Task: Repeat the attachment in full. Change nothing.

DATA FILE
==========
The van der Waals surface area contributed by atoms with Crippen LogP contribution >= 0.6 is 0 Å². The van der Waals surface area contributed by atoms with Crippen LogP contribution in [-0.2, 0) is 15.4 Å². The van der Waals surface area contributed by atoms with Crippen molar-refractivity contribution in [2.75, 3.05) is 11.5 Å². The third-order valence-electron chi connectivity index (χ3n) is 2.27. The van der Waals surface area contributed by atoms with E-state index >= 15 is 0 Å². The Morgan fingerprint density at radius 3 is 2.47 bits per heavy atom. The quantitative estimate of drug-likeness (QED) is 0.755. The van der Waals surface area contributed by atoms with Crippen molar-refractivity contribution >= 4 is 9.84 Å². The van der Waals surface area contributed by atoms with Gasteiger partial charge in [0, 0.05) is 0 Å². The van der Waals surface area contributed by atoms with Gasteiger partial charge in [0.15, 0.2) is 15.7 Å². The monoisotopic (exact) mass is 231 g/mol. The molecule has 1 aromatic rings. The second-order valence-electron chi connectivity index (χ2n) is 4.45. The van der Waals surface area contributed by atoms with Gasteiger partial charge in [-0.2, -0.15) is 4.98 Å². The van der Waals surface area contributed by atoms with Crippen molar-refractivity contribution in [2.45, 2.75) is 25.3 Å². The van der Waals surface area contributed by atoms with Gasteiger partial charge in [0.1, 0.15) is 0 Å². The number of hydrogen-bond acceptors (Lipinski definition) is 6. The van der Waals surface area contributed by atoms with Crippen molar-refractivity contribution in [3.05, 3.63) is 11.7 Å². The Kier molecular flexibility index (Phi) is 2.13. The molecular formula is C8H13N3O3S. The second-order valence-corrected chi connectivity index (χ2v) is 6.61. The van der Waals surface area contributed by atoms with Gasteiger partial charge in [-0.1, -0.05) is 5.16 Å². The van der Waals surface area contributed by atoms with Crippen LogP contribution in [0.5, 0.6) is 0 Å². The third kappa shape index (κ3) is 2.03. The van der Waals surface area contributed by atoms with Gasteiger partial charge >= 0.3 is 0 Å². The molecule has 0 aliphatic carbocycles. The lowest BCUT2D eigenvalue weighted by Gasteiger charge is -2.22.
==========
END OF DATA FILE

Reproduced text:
The van der Waals surface area contributed by atoms with Crippen LogP contribution >= 0.6 is 0 Å². The van der Waals surface area contributed by atoms with Crippen LogP contribution in [-0.2, 0) is 15.4 Å². The van der Waals surface area contributed by atoms with Crippen molar-refractivity contribution in [2.75, 3.05) is 11.5 Å². The third-order valence-electron chi connectivity index (χ3n) is 2.27. The van der Waals surface area contributed by atoms with E-state index >= 15 is 0 Å². The Morgan fingerprint density at radius 3 is 2.47 bits per heavy atom. The quantitative estimate of drug-likeness (QED) is 0.755. The van der Waals surface area contributed by atoms with Crippen molar-refractivity contribution >= 4 is 9.84 Å². The van der Waals surface area contributed by atoms with Gasteiger partial charge in [0, 0.05) is 0 Å². The van der Waals surface area contributed by atoms with Gasteiger partial charge in [0.15, 0.2) is 15.7 Å². The monoisotopic (exact) mass is 231 g/mol. The molecule has 1 aromatic rings. The second-order valence-electron chi connectivity index (χ2n) is 4.45. The van der Waals surface area contributed by atoms with Gasteiger partial charge in [-0.2, -0.15) is 4.98 Å². The van der Waals surface area contributed by atoms with Crippen molar-refractivity contribution in [2.45, 2.75) is 25.3 Å². The van der Waals surface area contributed by atoms with Gasteiger partial charge in [0.1, 0.15) is 0 Å². The number of hydrogen-bond acceptors (Lipinski definition) is 6. The van der Waals surface area contributed by atoms with Crippen molar-refractivity contribution in [3.05, 3.63) is 11.7 Å². The Kier molecular flexibility index (Phi) is 2.13. The molecular formula is C8H13N3O3S. The second-order valence-corrected chi connectivity index (χ2v) is 6.61. The van der Waals surface area contributed by atoms with Gasteiger partial charge in [-0.1, -0.05) is 5.16 Å². The van der Waals surface area contributed by atoms with Crippen LogP contribution in [0.5, 0.6) is 0 Å². The third kappa shape index (κ3) is 2.03. The van der Waals surface area contributed by atoms with Gasteiger partial charge >= 0.3 is 0 Å². The molecule has 0 aliphatic carbocycles. The lowest BCUT2D eigenvalue weighted by Gasteiger charge is -2.22.